Posted by David Curtis on June 30, 2015 in Blog

1024px-PikiWiki_Israel_10523_Pardes_Hanna_Against_Racism.JPGForget the continued construction of illegal settlements, and forget Israel’s illegal occupation of the West Bank and its blockade of Gaza. Forget all of this, for now. But what of the rights and status of Palestinians who live within Israel itself; the “Arab Israelis?”

For many Americans, the recent revelation that Israel had been planning to segregate the Israeli bus system – separating Jewish and Arab citizens – brought to mind visions of our own country’s dark history. The proposal was frankly outrageous, and seemed to many like it could have come out of 1950s Alabama.

Luckily – and somewhat shockingly – one of Netanyahu’s first decisions with his new right-wing coalition was to scrap the segregation plans, although this was largely an attempt at preventing Israel from becoming an international pariah. But wait, buses originating in the West Bank and carrying passengers to Israeli cities are already segregated. The struggle for Palestinian rights within Israel is eerily similar to the Civil Rights movement a half century ago, despite attempts by some to distance the two movements

Claims that there are not policies and ideologies within Israel aimed at persecuting and discriminating against Palestinians are easily refuted: in the midst of Israel’s elections last month, Prime Minister Netanyahu worriedly posted to Facebook: “The rule of the right is in danger. Arab voters are advancing in droves toward the polling station.” These words came from the prime minister of modern-day Israel. If the term “Arab” was replaced with the word “black,” surely everyone would come to see the discriminatory rhetoric.  

Palestinians also face institutionalized discrimination within Israel. One example is the fact that Arab members of the Israeli Knesset hold a lesser status than their Jewish counterparts. When speaking their honest opinions, elected Arab politicians have been silenced and physically removed from Knesset meetings. Members of parliament affiliated with the Israeli right-wing have hurled racial epithets (e.g. “go back to Gaza, you animal”) at Arab politicians who criticize Israel.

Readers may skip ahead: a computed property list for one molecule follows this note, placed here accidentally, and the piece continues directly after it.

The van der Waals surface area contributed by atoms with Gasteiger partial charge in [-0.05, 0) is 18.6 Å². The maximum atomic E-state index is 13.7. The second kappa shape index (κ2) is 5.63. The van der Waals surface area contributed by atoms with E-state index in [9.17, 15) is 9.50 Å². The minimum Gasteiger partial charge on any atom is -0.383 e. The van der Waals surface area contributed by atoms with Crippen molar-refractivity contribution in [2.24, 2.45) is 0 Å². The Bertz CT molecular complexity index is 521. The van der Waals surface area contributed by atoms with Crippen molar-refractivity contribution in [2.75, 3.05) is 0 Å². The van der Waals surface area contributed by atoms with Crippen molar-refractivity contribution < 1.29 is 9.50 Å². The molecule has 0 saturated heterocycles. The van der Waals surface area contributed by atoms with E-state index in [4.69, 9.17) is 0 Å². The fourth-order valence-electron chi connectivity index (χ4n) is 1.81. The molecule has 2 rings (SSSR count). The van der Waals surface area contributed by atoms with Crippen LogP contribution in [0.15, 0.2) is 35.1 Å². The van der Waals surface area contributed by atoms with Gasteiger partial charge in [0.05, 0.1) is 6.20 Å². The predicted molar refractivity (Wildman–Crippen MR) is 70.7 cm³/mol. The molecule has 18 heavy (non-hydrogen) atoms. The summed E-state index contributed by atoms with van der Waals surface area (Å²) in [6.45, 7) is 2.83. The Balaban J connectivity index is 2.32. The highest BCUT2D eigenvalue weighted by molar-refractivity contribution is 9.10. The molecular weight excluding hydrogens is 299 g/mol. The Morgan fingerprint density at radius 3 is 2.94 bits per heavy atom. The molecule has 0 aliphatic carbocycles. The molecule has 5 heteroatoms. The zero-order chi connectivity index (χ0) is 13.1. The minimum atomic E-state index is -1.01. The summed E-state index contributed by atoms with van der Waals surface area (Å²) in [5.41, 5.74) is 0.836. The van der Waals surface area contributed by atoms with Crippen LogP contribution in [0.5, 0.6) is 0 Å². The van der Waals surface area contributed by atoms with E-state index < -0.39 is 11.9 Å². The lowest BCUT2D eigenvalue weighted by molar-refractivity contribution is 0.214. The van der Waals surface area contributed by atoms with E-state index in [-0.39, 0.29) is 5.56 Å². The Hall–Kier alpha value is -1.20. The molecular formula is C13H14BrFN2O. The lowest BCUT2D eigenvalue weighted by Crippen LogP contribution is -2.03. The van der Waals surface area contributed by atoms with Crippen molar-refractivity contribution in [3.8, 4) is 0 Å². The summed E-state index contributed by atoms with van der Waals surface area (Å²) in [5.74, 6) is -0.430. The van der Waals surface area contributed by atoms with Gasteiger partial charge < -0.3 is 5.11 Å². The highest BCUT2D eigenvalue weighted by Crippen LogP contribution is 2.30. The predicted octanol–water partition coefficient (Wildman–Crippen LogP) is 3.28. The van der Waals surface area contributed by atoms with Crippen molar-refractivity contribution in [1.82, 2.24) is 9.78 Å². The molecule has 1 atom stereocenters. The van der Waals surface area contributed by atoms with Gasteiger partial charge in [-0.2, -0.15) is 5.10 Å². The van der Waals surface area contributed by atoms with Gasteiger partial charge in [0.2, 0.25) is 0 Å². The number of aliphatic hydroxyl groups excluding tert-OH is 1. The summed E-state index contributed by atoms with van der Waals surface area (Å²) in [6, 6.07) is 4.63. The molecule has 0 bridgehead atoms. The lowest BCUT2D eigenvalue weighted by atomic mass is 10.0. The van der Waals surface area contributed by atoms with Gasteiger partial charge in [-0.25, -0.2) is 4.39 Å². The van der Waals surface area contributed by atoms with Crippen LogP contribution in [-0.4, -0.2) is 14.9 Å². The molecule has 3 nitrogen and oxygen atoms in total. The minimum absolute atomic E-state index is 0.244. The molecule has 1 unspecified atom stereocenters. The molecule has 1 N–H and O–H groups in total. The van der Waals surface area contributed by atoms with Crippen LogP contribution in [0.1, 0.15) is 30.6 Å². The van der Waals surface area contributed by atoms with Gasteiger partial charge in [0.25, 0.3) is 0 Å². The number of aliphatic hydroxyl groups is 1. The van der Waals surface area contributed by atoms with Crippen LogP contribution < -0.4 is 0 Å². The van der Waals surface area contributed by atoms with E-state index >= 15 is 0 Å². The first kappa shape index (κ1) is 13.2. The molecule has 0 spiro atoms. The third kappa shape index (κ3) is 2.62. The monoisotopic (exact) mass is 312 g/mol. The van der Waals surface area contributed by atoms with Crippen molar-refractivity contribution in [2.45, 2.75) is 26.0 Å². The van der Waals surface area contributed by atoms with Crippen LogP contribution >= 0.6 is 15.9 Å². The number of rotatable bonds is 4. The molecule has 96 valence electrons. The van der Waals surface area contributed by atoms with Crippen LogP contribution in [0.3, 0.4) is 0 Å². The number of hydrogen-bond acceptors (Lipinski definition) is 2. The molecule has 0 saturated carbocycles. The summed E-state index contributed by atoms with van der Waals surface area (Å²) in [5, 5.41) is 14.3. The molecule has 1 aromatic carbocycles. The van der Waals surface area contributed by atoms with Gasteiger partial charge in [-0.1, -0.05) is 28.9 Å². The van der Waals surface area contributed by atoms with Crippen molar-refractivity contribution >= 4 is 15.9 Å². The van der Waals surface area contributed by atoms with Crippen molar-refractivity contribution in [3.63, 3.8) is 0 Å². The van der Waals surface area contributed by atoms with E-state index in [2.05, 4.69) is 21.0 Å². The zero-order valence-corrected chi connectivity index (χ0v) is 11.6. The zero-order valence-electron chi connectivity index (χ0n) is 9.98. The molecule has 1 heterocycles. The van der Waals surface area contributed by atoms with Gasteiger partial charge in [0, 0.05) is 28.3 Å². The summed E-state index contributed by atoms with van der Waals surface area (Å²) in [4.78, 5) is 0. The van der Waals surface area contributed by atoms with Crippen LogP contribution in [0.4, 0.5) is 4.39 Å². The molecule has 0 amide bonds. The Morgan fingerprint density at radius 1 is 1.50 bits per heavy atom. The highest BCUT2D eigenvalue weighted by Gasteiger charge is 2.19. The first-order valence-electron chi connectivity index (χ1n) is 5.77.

Throughout day to day life, Palestinian citizens of Israel experience ordinary humiliations and strip searches when moving from one place to another, while Jewish citizens entering Israel have no trouble at all. Palestinians wanting to relocate to mainly Jewish communities face immense hardship and opposition as well, and Israeli law says that they can be blocked from migrating if they are deemed to be detrimental to the “social-cultural fabric of the community town.”

Unsurprisingly, this demonization of Palestinians living in Israel has impacted Israeli youth, and we learned last year the extent to which many young Israelis unashamedly profess their racism and hatred of Arabs. It is the prominent figures in Israel who demean Palestinians and the institutionalized inequalities within Israel that have led many young people to racial hatred.

Concern over civil rights is not the only reason to focus on Israeli policies, as the human rights records of some surrounding countries are absolutely abysmal. Israel, though, has set a high standard for itself; claims that the Jewish state “is on a level with the world’s great democracies” open the door for scrutiny. And policies and attitudes that so overtly contradict liberal principles must be changed if Israel is to call itself a true democracy. The gratuitous Nation-State Bill does not help Israel’s case, nor does the fact that a majority of Jewish Israelis favor separate buses for Palestinians (at a point, a majority of white American Southerners surely favored segregation as well). Americans must demand a change in Israel, not just of policies, but of attitudes as well. 

David Curtis is an intern with the Arab American Institute